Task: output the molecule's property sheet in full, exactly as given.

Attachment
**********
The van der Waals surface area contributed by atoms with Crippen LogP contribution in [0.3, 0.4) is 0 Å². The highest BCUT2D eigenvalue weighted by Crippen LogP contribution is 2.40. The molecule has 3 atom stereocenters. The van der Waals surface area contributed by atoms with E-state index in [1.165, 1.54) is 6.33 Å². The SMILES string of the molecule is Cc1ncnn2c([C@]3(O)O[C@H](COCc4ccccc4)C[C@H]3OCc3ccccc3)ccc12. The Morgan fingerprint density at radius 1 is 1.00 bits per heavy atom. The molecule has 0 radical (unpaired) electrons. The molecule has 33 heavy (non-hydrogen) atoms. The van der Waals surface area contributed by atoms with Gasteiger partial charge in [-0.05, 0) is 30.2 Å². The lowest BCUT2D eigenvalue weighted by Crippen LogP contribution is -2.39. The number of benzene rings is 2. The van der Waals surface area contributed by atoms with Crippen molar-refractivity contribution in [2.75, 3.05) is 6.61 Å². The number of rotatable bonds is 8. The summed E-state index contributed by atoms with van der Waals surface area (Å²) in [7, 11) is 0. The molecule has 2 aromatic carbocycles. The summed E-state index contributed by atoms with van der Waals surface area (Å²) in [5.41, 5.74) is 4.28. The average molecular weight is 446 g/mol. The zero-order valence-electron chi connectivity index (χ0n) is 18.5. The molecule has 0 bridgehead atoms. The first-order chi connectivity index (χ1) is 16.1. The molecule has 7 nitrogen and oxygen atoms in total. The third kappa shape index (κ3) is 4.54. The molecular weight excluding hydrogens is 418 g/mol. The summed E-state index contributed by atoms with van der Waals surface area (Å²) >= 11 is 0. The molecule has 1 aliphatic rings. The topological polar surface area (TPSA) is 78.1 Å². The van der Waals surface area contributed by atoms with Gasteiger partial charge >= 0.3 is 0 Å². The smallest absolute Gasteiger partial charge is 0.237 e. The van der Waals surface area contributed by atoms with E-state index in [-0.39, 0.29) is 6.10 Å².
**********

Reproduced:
The van der Waals surface area contributed by atoms with Crippen LogP contribution in [0.3, 0.4) is 0 Å². The highest BCUT2D eigenvalue weighted by Crippen LogP contribution is 2.40. The molecule has 3 atom stereocenters. The van der Waals surface area contributed by atoms with E-state index in [1.165, 1.54) is 6.33 Å². The SMILES string of the molecule is Cc1ncnn2c([C@]3(O)O[C@H](COCc4ccccc4)C[C@H]3OCc3ccccc3)ccc12. The Morgan fingerprint density at radius 1 is 1.00 bits per heavy atom. The molecule has 0 radical (unpaired) electrons. The molecule has 33 heavy (non-hydrogen) atoms. The van der Waals surface area contributed by atoms with Gasteiger partial charge in [-0.05, 0) is 30.2 Å². The lowest BCUT2D eigenvalue weighted by Crippen LogP contribution is -2.39. The number of benzene rings is 2. The van der Waals surface area contributed by atoms with Crippen molar-refractivity contribution in [2.75, 3.05) is 6.61 Å². The number of rotatable bonds is 8. The summed E-state index contributed by atoms with van der Waals surface area (Å²) in [7, 11) is 0. The molecule has 2 aromatic carbocycles. The summed E-state index contributed by atoms with van der Waals surface area (Å²) in [5.41, 5.74) is 4.28. The average molecular weight is 446 g/mol. The zero-order valence-electron chi connectivity index (χ0n) is 18.5. The molecule has 0 bridgehead atoms. The first-order chi connectivity index (χ1) is 16.1. The molecule has 7 nitrogen and oxygen atoms in total. The third kappa shape index (κ3) is 4.54. The molecular weight excluding hydrogens is 418 g/mol. The summed E-state index contributed by atoms with van der Waals surface area (Å²) >= 11 is 0. The molecule has 1 aliphatic rings. The topological polar surface area (TPSA) is 78.1 Å². The van der Waals surface area contributed by atoms with Gasteiger partial charge >= 0.3 is 0 Å². The smallest absolute Gasteiger partial charge is 0.237 e. The van der Waals surface area contributed by atoms with E-state index in [-0.39, 0.29) is 6.10 Å².